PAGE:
6.     On the subject of organic growth - Many small businesses start out and grow their clientele by word of mouth alone and are very successful. But they usually hit a brick wall. That’s where building a powerful brand is critical. When you rely on organic growth alone, you risk losing revenue from business you did not get because a % your target audience were never made aware of your product or service!  And you cannot underestimate the lost sales from those prospects who perceived your current brand negatively and left your website without you ever knowing about it. This is why it is so important to build the brand correctly. Why risk millions to save thousands?

Finally I’d like to use 3 examples we can all learn from:

1.     The highly successful Real Estate Agency Hocking and Stuart entered the market by investing around 20% of the Net Sales back into marketing and became one of Australia’s most successful real estate agencies.

2.     Swisse feels better by increasing its marketing budget! Millions of dollars spent sponsoring sporting events and paying high-profile celebrities to spruik its products has paid off for Swisse Vitamins, which has more than doubled its profit.  

a.     131 % rise in net profit to $8.9 million for the year ended June 2011.

b.     Swisse revenue climbed to $77.2m, up from $45m the year before.

c.      Annual marketing expenses doubled to $26m, accounting for 94% of the total cost of sales at the fast-growing company. In contrast, market leader Blackmores, which made sales of $234m last year, spent just $22m on marketing and sales activities.

So Swisse allocated approximately 34% to marketing as a % of Total Revenue whilst Blackmores allocated only about 9.5% to marketing as a % of Total Revenue.

3.     LinkedIn, the world’s biggest professional-networking website, is expected to reach around $900m in sales and marketing and sales expenditure more than doubling in the last 12 months to around $76m or 8.4% of Total Revenue in a category that sees LinkedIn play in 3 different markets with varying levels of competition:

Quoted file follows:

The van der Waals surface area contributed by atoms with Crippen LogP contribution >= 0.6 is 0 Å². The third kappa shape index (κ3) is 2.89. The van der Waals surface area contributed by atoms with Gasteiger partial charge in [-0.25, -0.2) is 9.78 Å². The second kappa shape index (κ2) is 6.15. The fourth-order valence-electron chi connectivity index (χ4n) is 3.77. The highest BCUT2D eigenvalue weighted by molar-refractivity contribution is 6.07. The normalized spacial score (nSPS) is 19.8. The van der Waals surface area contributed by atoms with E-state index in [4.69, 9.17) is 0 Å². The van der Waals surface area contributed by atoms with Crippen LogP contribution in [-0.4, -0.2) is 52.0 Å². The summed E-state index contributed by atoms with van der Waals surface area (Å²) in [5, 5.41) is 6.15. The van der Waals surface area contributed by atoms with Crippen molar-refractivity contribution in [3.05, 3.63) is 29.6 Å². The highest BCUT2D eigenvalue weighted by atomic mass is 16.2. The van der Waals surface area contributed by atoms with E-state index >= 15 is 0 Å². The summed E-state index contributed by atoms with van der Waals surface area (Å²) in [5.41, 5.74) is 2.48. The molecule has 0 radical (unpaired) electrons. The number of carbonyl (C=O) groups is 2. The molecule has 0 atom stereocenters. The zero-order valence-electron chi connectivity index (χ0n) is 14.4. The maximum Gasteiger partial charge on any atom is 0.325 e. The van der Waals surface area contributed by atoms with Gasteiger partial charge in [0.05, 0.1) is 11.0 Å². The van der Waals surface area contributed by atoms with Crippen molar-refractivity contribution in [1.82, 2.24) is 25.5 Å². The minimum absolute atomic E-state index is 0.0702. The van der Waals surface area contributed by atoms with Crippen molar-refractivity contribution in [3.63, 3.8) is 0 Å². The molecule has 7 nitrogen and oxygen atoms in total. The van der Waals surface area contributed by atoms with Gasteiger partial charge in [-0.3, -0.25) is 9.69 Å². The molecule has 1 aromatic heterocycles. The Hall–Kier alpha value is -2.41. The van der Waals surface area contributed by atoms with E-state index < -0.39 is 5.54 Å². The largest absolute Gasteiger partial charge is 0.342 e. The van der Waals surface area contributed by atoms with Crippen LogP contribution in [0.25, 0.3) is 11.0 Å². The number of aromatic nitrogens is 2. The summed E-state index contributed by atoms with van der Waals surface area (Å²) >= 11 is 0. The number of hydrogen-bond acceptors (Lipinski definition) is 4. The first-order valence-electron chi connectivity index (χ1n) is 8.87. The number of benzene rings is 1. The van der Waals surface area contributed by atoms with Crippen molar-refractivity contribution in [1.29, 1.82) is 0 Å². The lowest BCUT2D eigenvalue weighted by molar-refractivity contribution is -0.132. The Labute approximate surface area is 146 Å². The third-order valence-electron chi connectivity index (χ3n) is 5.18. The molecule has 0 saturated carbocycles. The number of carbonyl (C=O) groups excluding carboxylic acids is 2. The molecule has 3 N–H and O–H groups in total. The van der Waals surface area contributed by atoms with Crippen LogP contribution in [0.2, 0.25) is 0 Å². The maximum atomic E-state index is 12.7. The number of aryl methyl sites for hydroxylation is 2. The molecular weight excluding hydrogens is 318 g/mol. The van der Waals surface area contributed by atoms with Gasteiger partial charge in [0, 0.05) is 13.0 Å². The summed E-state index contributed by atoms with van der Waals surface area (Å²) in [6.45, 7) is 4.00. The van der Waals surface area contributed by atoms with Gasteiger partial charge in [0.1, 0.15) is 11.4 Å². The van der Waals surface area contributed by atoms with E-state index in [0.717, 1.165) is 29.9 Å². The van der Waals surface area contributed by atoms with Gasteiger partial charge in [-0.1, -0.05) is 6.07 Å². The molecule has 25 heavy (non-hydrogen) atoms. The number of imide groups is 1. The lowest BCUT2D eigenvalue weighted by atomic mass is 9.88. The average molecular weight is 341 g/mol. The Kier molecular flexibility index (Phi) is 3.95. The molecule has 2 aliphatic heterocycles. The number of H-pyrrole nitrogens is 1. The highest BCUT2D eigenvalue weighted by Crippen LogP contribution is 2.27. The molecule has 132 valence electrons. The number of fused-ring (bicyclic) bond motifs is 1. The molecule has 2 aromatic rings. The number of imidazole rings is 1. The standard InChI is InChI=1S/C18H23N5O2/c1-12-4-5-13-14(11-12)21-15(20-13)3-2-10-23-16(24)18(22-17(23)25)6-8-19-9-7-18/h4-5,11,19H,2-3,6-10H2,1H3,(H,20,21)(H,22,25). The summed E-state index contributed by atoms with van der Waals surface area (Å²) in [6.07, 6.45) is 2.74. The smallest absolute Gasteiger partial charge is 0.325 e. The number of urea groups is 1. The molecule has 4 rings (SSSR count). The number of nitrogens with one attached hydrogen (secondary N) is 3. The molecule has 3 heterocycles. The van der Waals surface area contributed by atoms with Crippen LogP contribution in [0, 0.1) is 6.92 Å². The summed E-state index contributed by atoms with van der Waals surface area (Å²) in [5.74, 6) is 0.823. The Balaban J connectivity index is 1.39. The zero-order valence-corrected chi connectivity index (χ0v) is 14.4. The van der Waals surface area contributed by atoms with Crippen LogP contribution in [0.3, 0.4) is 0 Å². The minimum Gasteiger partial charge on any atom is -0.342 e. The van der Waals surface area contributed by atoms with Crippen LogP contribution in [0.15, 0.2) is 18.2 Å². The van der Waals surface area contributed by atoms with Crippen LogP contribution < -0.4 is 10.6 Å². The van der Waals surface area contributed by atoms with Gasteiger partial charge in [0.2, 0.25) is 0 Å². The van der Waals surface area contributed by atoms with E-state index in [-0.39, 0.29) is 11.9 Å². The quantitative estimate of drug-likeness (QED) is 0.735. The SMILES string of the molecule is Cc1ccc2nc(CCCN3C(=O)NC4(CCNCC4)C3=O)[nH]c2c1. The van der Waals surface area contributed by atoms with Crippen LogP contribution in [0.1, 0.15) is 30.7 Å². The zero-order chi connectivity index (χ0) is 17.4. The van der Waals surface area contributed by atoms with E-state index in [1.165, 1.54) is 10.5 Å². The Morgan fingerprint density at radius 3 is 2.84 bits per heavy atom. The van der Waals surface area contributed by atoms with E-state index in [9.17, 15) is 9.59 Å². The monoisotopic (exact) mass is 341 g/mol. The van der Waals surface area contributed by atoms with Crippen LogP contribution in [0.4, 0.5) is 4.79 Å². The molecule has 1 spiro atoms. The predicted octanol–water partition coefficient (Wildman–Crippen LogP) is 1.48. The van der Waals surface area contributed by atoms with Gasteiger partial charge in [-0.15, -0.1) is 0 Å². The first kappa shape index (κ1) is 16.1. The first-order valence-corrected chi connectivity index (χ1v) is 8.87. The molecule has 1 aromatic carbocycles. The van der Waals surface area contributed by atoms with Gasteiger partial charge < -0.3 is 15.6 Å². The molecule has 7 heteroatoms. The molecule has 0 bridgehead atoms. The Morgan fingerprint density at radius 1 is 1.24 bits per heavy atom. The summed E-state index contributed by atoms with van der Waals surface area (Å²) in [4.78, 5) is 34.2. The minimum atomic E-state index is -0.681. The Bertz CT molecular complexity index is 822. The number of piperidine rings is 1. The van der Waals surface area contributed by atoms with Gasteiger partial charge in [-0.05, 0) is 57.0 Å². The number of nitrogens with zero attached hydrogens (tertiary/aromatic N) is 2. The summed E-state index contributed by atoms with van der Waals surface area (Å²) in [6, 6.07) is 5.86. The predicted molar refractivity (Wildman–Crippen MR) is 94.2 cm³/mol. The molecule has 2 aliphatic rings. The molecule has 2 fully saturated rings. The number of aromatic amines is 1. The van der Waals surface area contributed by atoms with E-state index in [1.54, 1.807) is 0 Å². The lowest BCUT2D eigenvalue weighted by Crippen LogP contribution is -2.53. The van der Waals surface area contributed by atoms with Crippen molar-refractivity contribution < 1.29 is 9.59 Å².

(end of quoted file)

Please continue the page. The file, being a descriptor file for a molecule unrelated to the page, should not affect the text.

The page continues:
a.     Professional Networking – subscription fee model where they have little or no competition other than that of consumer attention deficit caused by every other social medium

b.     Advertiser Media Dollars excluding Recruitment, which is an incredibly competitive category dominated by Google’s Adwords

c.      And finally competing for recruitment advertising dollars that LinkedIn is vying for by hoping to take share away from other recruitment portals.

Regardless of your industry or stage of development “You’ll Feel Better If You Budget For Adequate Marketing Investment” and invest your marketing budget wisely!

What is a brand and the AIDA model of advertising according to Dale Carnegie – Action

“Be a Leader: How to Change People Without Giving Offense or Arousing Resentment”, part four of “How to Win Friends and Influence People”  provides a path for changing attitudes and behaviour, which is after all the main objective of advertising and marketing communication.

Whether we are discussing leadership in an organisation or thought leadership in an area of professional expertise, great brands are leaders in consumer advocacy in their product or service category.

Here’s the original list compiled by Dale Carnegie:

1.   Begin with praise and sincere appreciation.

2.   Call attention to people’s mistakes indirectly

3.   Talk about your own mistakes before criticising the other person.

4.   Ask questions instead of giving direct orders.